A trade finance fintech with particular focus on lending to exim oriented business, NuPhi’s founder Pramit Joshi has been roped in to spearhead Credlix which now has a modest base thanks to the acquisition. It has touched credit disbursal to the tune of $100 million, supporting over 2,500 SMEs. “With the price of raw materials going up, the working capital requirements of enterprises, especially manufacturing SMEs have gone up in the post-Covid phase and that is the domain we are focusing on. We are working as co-lending partners with nearly a dozen banks, and NBFCs and textile, chemicals, auto-ancillary and pharma are major verticals for us,” Joshi adds. 

Meanwhile in July last year, Moglix also ventured in a new direction to further endear itself with manufacturing customers when it acquired Vendaxo (founded in 2017), an e-commerce platform for the buying and selling of used machinery. According to a company note, Vendaxo is a B2B e-commerce platform that provides used machinery liquidation solutions to MSMEs and large manufacturing enterprises such as Siemens, Arvind India, Marico, Raymond, and Torrent Pharma. India’s used machinery market is estimated to be worth close to Rs64,000 crore.

Future scene 

With new growth levers activated, Moglix seems to be all set to tap many growing opportunities. Stakeholders are convinced that the growth of this niche vertical is a foregone conclusion and for the limited few in the fray, the mantra to make it big would be to play one’s cards well. “While the growth in the business would multiply in the coming years, I would expect about a set of half a dozen players to emerge fast and occupy the top rung. They would particularly become popular among companies with over Rs100 crore turnover who would prefer sourcing from top vendors with seamless technology capabilities,” observes Anish of Procmart.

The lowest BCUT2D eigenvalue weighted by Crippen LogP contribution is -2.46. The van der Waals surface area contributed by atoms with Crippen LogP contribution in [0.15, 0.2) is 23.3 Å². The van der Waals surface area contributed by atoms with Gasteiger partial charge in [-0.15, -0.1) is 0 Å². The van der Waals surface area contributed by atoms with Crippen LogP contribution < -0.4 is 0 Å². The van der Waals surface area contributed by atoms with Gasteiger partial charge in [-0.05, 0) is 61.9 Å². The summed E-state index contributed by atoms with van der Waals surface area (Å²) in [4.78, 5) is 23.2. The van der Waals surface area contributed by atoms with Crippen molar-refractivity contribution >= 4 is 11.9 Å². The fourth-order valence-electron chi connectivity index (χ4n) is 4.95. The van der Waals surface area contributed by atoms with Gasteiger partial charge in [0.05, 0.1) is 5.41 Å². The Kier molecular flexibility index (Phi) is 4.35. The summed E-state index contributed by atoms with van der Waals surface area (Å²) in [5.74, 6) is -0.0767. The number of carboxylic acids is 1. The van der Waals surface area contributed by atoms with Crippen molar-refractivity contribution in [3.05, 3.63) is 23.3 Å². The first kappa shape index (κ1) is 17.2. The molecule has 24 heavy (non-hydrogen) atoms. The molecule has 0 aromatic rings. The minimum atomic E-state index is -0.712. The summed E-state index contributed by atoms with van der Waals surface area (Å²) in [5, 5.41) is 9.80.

Interestingly, the absence of cutthroat competition or a price war means that existing players are cushioned from any untoward shocks. “There are two reasons for this. There still is an element of sanity when it comes to maintaining margins as the price war is absent. And secondly, we are also not a marketing driven company,” admits Garg.

Analysts, meanwhile, have pointers to suggest that there will be more competition in the market. “I think existing brick and mortar suppliers will add a technology layer to their operations to keep their businesses intact. It will not be too difficult,” says Akshay D’ Souza. Ankur Bisen of Technopak believes that with the impulse buying element of B2C not being an integral part of this line of business, such platforms will take time to establish themselves. However, there will be some special attributes which would define the leaders among them.

“There is no doubt that the segment holds a lot of promise for the future even as the buying decisions here are knowledge based. But the leading players in the segment in the coming years will need to become giant sales agencies for the community of small sellers attached to them. It will put them in a different orbit,” he opines.